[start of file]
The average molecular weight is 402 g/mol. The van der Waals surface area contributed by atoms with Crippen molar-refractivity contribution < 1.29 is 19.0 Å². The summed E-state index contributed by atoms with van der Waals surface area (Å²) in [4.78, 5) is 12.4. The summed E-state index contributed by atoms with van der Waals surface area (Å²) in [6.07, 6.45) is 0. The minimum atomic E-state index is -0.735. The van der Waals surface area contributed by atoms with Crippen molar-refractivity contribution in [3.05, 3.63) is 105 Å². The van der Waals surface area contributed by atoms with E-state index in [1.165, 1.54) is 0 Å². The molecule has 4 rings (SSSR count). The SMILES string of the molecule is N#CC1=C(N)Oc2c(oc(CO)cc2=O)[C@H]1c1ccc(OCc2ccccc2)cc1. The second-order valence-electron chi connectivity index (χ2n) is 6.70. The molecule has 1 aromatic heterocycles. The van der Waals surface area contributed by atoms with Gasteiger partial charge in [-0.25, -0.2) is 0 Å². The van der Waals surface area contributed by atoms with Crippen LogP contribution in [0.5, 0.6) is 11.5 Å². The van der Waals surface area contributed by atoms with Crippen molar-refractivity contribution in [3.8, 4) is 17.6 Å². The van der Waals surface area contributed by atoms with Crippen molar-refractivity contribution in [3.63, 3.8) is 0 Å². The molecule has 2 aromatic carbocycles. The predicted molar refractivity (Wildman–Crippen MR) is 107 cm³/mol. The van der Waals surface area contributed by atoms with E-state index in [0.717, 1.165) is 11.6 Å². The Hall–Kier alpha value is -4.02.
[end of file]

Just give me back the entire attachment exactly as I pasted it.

The average molecular weight is 402 g/mol. The van der Waals surface area contributed by atoms with Crippen molar-refractivity contribution < 1.29 is 19.0 Å². The summed E-state index contributed by atoms with van der Waals surface area (Å²) in [4.78, 5) is 12.4. The summed E-state index contributed by atoms with van der Waals surface area (Å²) in [6.07, 6.45) is 0. The minimum atomic E-state index is -0.735. The van der Waals surface area contributed by atoms with Crippen molar-refractivity contribution in [3.05, 3.63) is 105 Å². The van der Waals surface area contributed by atoms with E-state index in [1.165, 1.54) is 0 Å². The molecule has 4 rings (SSSR count). The SMILES string of the molecule is N#CC1=C(N)Oc2c(oc(CO)cc2=O)[C@H]1c1ccc(OCc2ccccc2)cc1. The second-order valence-electron chi connectivity index (χ2n) is 6.70. The molecule has 1 aromatic heterocycles. The van der Waals surface area contributed by atoms with Gasteiger partial charge in [-0.25, -0.2) is 0 Å². The van der Waals surface area contributed by atoms with Crippen LogP contribution in [0.5, 0.6) is 11.5 Å². The van der Waals surface area contributed by atoms with Crippen molar-refractivity contribution in [3.8, 4) is 17.6 Å². The van der Waals surface area contributed by atoms with Crippen molar-refractivity contribution in [3.63, 3.8) is 0 Å². The molecule has 2 aromatic carbocycles. The predicted molar refractivity (Wildman–Crippen MR) is 107 cm³/mol. The van der Waals surface area contributed by atoms with E-state index in [0.717, 1.165) is 11.6 Å². The Hall–Kier alpha value is -4.02.